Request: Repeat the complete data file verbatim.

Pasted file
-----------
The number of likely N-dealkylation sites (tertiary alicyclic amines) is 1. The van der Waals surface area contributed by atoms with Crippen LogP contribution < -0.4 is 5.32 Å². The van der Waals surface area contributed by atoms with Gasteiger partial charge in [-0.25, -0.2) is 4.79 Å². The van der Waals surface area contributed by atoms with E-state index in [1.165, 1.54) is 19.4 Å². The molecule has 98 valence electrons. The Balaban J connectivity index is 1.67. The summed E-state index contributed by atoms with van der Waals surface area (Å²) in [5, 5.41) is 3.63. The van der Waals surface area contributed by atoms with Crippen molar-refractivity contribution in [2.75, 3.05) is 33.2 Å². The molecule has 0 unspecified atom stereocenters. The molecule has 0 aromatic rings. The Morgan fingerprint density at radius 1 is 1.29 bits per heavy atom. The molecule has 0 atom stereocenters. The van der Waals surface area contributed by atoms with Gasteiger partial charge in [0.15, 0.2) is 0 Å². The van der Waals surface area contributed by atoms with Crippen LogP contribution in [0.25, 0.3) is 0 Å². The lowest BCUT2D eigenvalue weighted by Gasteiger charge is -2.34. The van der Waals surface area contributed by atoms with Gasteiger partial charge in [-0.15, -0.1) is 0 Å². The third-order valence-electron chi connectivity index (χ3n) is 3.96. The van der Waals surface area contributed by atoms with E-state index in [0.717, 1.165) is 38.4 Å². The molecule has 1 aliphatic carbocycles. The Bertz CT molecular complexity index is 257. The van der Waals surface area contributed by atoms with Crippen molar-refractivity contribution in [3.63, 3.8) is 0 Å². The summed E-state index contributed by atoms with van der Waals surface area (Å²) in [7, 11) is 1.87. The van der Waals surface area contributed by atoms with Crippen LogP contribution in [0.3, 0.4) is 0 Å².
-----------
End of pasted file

The number of likely N-dealkylation sites (tertiary alicyclic amines) is 1. The van der Waals surface area contributed by atoms with Crippen LogP contribution < -0.4 is 5.32 Å². The van der Waals surface area contributed by atoms with Gasteiger partial charge in [-0.25, -0.2) is 4.79 Å². The van der Waals surface area contributed by atoms with E-state index in [1.165, 1.54) is 19.4 Å². The molecule has 98 valence electrons. The Balaban J connectivity index is 1.67. The summed E-state index contributed by atoms with van der Waals surface area (Å²) in [5, 5.41) is 3.63. The van der Waals surface area contributed by atoms with Crippen molar-refractivity contribution in [2.75, 3.05) is 33.2 Å². The molecule has 0 unspecified atom stereocenters. The molecule has 0 aromatic rings. The Morgan fingerprint density at radius 1 is 1.29 bits per heavy atom. The molecule has 0 atom stereocenters. The van der Waals surface area contributed by atoms with Gasteiger partial charge in [0.15, 0.2) is 0 Å². The van der Waals surface area contributed by atoms with Crippen LogP contribution in [0.25, 0.3) is 0 Å². The lowest BCUT2D eigenvalue weighted by Gasteiger charge is -2.34. The van der Waals surface area contributed by atoms with Gasteiger partial charge in [-0.15, -0.1) is 0 Å². The third-order valence-electron chi connectivity index (χ3n) is 3.96. The van der Waals surface area contributed by atoms with E-state index in [0.717, 1.165) is 38.4 Å². The molecule has 1 aliphatic carbocycles. The Bertz CT molecular complexity index is 257. The van der Waals surface area contributed by atoms with Crippen molar-refractivity contribution in [3.63, 3.8) is 0 Å². The summed E-state index contributed by atoms with van der Waals surface area (Å²) in [7, 11) is 1.87. The van der Waals surface area contributed by atoms with Crippen LogP contribution in [0.3, 0.4) is 0 Å².